There’s no better sight than seeing the virgin white honeycomb built by hard-working bees to make a new home.
There’s nothing sweeter than biting into a honeycomb of freshly applied honey.
There is no smell more intoxicating than the smell of a beehive.
There is no more meditative vibration and sound that you can feel, hear and experience when interacting with bees.
The Carniolan bee is cultivated in Slovenia and in Zaplana. A bee that is top-notch in every way. She is mild tempered, has an excellent sense of orientation, is very disease resistant and very thrifty. It is characterised by its vigorous spring development and is perfectly adapted to the climatic conditions of our area. It likes to swarm, which is its special characteristic that ensures its existence.
People have been keeping bees since ancient times. The oldest bee remains found in amber are around 40 million years old. The picture on the cave wall of a beekeeper robbing a bee nest is probably even older.
In the past, people have discovered that bees like to settle in caves – in the hollows of trees. In order to help our favourites to reproduce as much as possible, they were helped with an axe and made duplicates. Hence the saying that the axe has fallen in your honey. When you stumbled into a tree hive with a colony of bees, you could look forward to a rich – sweet – reward. When people realised that they could move bees out of the forest and closer to home, they started beekeeping, as we still do today.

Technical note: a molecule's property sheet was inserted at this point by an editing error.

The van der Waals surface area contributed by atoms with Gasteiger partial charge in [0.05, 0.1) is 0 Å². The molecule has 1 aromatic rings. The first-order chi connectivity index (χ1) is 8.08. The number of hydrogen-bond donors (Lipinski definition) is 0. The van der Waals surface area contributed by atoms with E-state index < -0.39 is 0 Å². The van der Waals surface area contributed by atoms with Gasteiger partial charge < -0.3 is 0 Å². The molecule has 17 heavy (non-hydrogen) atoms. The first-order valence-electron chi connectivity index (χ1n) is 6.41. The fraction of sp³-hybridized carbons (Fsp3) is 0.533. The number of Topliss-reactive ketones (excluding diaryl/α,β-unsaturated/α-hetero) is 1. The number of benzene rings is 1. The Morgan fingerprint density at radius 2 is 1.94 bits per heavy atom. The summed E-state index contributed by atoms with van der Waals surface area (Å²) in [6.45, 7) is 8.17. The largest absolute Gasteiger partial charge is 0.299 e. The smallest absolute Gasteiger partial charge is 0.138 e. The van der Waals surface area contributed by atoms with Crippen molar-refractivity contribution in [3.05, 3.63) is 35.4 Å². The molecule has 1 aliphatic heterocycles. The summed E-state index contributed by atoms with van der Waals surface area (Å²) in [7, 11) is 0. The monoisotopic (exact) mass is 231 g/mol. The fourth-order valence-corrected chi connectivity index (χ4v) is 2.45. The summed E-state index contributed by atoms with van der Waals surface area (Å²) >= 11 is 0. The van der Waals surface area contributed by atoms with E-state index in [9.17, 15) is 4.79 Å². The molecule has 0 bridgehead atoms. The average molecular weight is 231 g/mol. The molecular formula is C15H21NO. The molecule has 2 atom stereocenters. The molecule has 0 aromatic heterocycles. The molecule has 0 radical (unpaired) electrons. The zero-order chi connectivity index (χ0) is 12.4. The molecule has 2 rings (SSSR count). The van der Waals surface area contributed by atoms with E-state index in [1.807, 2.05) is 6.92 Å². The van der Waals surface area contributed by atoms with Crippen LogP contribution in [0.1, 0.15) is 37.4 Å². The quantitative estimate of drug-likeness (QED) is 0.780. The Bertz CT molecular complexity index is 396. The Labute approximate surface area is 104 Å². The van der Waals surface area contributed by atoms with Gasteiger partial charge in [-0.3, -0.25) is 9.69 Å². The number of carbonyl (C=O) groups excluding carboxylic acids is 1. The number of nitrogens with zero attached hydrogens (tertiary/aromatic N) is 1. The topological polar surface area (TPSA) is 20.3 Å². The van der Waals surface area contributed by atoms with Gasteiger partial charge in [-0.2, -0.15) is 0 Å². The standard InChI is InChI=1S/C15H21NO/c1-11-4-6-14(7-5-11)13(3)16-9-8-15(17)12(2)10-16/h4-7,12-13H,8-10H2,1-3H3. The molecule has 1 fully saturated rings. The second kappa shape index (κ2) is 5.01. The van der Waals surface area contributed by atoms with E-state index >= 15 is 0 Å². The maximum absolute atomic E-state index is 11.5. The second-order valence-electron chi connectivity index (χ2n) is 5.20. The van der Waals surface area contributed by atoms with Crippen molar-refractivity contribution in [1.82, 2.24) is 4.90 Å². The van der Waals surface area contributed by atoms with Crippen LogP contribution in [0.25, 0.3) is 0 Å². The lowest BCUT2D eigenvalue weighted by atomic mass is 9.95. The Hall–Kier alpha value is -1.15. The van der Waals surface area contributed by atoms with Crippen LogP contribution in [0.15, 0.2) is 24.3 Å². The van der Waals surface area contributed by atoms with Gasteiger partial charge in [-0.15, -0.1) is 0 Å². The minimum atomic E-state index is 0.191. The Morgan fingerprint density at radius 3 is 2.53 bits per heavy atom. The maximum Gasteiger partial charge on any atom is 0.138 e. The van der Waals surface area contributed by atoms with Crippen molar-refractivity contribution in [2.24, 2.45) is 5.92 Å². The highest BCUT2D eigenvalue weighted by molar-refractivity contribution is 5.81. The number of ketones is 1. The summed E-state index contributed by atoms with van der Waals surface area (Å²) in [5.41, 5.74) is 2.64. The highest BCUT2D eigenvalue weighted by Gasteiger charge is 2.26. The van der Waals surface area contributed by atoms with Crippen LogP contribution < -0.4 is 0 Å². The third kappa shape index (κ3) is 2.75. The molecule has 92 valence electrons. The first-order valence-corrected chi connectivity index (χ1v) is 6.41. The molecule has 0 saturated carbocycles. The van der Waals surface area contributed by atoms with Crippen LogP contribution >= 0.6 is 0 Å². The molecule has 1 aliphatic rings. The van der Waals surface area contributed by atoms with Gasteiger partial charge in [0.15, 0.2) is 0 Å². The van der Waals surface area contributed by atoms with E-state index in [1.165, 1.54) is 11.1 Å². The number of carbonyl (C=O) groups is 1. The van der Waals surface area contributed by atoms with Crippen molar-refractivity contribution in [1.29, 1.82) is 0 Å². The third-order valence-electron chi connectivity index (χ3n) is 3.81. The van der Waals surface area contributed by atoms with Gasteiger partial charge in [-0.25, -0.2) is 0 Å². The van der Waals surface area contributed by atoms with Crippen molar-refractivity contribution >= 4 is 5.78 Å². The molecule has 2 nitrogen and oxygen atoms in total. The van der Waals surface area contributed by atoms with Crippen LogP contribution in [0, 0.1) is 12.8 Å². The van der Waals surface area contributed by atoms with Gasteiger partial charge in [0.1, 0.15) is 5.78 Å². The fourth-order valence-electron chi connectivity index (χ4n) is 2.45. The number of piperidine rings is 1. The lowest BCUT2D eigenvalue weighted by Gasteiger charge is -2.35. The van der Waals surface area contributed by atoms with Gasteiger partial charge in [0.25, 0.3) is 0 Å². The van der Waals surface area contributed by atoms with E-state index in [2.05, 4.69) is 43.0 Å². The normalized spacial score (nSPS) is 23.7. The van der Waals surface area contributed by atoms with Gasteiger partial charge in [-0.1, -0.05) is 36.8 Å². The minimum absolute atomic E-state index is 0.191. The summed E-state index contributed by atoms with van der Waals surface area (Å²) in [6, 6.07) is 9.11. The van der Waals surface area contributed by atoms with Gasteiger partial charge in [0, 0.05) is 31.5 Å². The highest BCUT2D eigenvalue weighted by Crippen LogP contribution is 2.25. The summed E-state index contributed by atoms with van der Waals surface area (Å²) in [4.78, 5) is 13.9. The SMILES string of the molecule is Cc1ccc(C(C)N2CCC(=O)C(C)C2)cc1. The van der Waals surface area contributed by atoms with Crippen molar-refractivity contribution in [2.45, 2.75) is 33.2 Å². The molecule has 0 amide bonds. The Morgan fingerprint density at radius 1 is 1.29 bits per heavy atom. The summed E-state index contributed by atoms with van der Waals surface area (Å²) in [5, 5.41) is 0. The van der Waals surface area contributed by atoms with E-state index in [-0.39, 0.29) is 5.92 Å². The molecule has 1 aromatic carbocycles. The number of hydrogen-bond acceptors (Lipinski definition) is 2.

In Zaplana, beekeeping is based on simplicity. It is very important for the well-being of bees that we give them as much freedom as possible, as unspoilt and varied a natural habitat as possible, and that we provide for them in times of scarcity by supporting them with food. In Zaplana, beekeeper Tadej allows bees to live up to their natural potential, to swarm and to reproduce.
The beehives at Zaplana are simple, made of rough-sawn boards, unpainted and left to the action of nature – sun, water and wind. Inside, the hives are perfectly adapted to the bee colony, which knows how to provide its own clean and tidy environment for the colony to function in.
Slovenian beekeeping heritage boasts another world speciality, the hive finials, or headdresses – the painted front sides of beehives. They were painted by amateur and professional painters from the mid-18th century until the First World War. It is an original (indigenous) genre of folk art, known only in Slovenia. Each owner had differently painted beehives with different genre, religious, historical and humorous motifs. Hive finials are one of the symbols of Slovenian identity, often depicting the motif of St Jurij with a dragon.